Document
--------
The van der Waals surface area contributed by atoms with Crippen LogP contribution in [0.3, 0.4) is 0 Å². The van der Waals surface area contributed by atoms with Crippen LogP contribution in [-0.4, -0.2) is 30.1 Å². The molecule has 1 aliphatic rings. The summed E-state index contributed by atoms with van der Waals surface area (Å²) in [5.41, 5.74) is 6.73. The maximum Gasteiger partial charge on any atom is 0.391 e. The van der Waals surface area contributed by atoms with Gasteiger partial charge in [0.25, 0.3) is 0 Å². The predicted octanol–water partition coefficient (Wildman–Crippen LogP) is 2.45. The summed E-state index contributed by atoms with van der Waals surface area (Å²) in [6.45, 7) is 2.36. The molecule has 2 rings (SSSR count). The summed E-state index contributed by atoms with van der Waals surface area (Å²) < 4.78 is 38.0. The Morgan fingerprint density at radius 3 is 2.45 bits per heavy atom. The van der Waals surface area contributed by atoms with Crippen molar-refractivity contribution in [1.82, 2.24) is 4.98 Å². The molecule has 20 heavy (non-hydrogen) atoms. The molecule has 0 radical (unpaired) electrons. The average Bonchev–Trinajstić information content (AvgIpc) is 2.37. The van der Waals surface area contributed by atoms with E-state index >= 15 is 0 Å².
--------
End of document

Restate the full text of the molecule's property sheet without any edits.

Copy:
The van der Waals surface area contributed by atoms with Crippen LogP contribution in [0.3, 0.4) is 0 Å². The van der Waals surface area contributed by atoms with Crippen LogP contribution in [-0.4, -0.2) is 30.1 Å². The molecule has 1 aliphatic rings. The summed E-state index contributed by atoms with van der Waals surface area (Å²) in [5.41, 5.74) is 6.73. The maximum Gasteiger partial charge on any atom is 0.391 e. The van der Waals surface area contributed by atoms with Gasteiger partial charge in [0.25, 0.3) is 0 Å². The predicted octanol–water partition coefficient (Wildman–Crippen LogP) is 2.45. The summed E-state index contributed by atoms with van der Waals surface area (Å²) in [6.45, 7) is 2.36. The molecule has 2 rings (SSSR count). The summed E-state index contributed by atoms with van der Waals surface area (Å²) < 4.78 is 38.0. The Morgan fingerprint density at radius 3 is 2.45 bits per heavy atom. The van der Waals surface area contributed by atoms with Crippen molar-refractivity contribution in [1.82, 2.24) is 4.98 Å². The molecule has 20 heavy (non-hydrogen) atoms. The molecule has 0 radical (unpaired) electrons. The average Bonchev–Trinajstić information content (AvgIpc) is 2.37. The van der Waals surface area contributed by atoms with E-state index >= 15 is 0 Å².